In this case, the two CDs were fundamentally different investments. The investment “asset” needed to be “matched” with the university expense “liability” and if this had been done correctly, currency risk would have been eliminated from the family’s university savings plan. From this stylized education-savings example we can extrapolate to an expat family’s entire financial life. Thinking through the currency denomination of all our “life liabilities” is the starting point for choosing the currency denomination of our investment portfolios. It follows, therefore, that if we expect to live in Europe for five years on an expat assignment but then return to the U.S. where we will live the rest of our lives, educate our children and retire, then our investment “assets” should be primarily USD denominated.
Our investment portfolio should be heavily oriented towards U.S. stocks and bonds, even though we are temporarily living in Europe. In this way we are matching our “liabilities” with our “assets.” On the other hand, if we expect to remain permanently in Europe, then our “liabilities” will be primarily euro denominated, and we therefore need to anchor our investment portfolio around euro denominated stocks and bonds. In both scenarios, however, a properly diversified portfolio will still include significant investments in both euros and USD.
Hedging against an uncertain geography
Of course, it is quite common today for many international individuals and families to have no clear idea where they will end up or how long they will be there. In such cases, we have to make projections based on the most likely possible scenarios and then build a portfolio that is still highly diversified across a variety of currencies so that our career and retirement decisions are not constrained by large changes in relative currency valuations. We want to avoid being “tied” to one currency if our geographical future, and hence also our “life liabilities,” are uncertain.
But do I not need to protect myself from a declining dollar?
We often hear Americans abroad express deep skepticism about the outlook for the U.S. dollar. As a result, they often seek out “currency” investment schemes that promise profit for the investor in the event that the greenback declines. When analyzing such schemes, however, it is extremely important to understand that currencies, unlike stocks or bonds, are a zero-sum investment game: for one currency to appreciate, another one must depreciate. Betting on currencies, therefore, is truly akin to gambling because the random odds are that you will lose more than half the time once the middleman (the broker selling you the “currency” investment) has taken his cut.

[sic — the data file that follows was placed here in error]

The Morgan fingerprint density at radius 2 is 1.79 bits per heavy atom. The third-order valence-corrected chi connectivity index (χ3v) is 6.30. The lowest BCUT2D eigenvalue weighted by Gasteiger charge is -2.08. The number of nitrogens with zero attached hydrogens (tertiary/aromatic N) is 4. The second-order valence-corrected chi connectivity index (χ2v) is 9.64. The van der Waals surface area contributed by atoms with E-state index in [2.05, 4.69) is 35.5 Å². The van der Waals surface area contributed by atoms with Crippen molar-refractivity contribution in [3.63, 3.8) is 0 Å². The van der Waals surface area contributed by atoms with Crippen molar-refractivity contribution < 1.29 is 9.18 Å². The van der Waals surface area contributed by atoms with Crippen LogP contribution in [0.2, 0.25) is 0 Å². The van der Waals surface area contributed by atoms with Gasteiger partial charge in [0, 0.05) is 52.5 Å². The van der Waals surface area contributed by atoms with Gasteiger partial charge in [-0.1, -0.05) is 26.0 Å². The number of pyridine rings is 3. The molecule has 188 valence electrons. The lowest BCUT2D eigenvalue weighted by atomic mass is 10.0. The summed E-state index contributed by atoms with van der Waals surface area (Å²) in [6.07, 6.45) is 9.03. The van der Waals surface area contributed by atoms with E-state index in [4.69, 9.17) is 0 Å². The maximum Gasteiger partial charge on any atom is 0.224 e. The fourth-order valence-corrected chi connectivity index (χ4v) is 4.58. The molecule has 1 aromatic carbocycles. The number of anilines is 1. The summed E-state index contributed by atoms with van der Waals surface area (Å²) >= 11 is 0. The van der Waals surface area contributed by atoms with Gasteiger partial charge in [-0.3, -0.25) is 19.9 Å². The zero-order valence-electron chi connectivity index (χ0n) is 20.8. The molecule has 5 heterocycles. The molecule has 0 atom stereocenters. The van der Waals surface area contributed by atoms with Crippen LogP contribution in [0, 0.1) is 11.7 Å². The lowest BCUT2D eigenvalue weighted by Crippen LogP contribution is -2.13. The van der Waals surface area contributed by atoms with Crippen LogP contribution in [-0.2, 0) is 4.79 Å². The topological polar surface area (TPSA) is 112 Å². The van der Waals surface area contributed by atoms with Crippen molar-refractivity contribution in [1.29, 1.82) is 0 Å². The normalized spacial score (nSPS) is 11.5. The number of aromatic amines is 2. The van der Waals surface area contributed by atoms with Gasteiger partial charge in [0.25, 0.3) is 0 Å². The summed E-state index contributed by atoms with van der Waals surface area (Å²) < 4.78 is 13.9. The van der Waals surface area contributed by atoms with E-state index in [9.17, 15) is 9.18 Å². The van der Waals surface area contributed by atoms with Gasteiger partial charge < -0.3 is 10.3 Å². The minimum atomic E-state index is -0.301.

Investments in stocks and bonds, on the other hand, tend to appreciate over time. For one stock to go up, another one does not have to go down. Furthermore, we caution against taking any strong view about “inevitable” outcomes in the currency market. Currency valuations are extremely hard to predict and are determined in large part by many random and unknowable future economic outcomes. It is wiser to structure your currency exposure using the framework of “assets” and “liabilities” outlined above. If the dollar does go into a period of long decline and you are planning on living in Europe, a proper euro-centered portfolio of investments will protect you.
On the other hand, if you are returning to the United States, then you will find that you are relatively insulated from the decline of the U.S. dollar by virtue of the fact that most of the goods and services you will be purchasing will be U.S. dollar denominated and therefore the decline of the greenback will have very little impact on your real economic circumstances.
How to build a diversified, multi-currency investment portfolio: the practical issues
So far, so good. We have identified the idea of “matching assets to liabilities” as a logical, systematic framework from which we can determine the proper currency mix needed in our investment portfolio. But are not multi-currency portfolios the exclusive realm of the ultra-wealthy who have accounts all around the globe? Do we have to open up investment accounts in the U.S. and Europe or buy complicated currency products, such as forwards, futures or swaps? Or do we need to employ the help of an expensive Swiss investment bank which can buy securities on any global exchange and in any currency, do all the required currency conversions and simultaneously report in three or more different currencies? The answer to these questions is categorically “NO”.
The globalization of finance and the development of highly efficient and inexpensive investment tools such as Exchange Traded Funds (ETFs) allow us to build a fully diversified, multi-currency portfolio right in our IRA or brokerage account at any of the big U.S. brokerage firms, such as Charles Schwab, Fidelity or TD Ameritrade.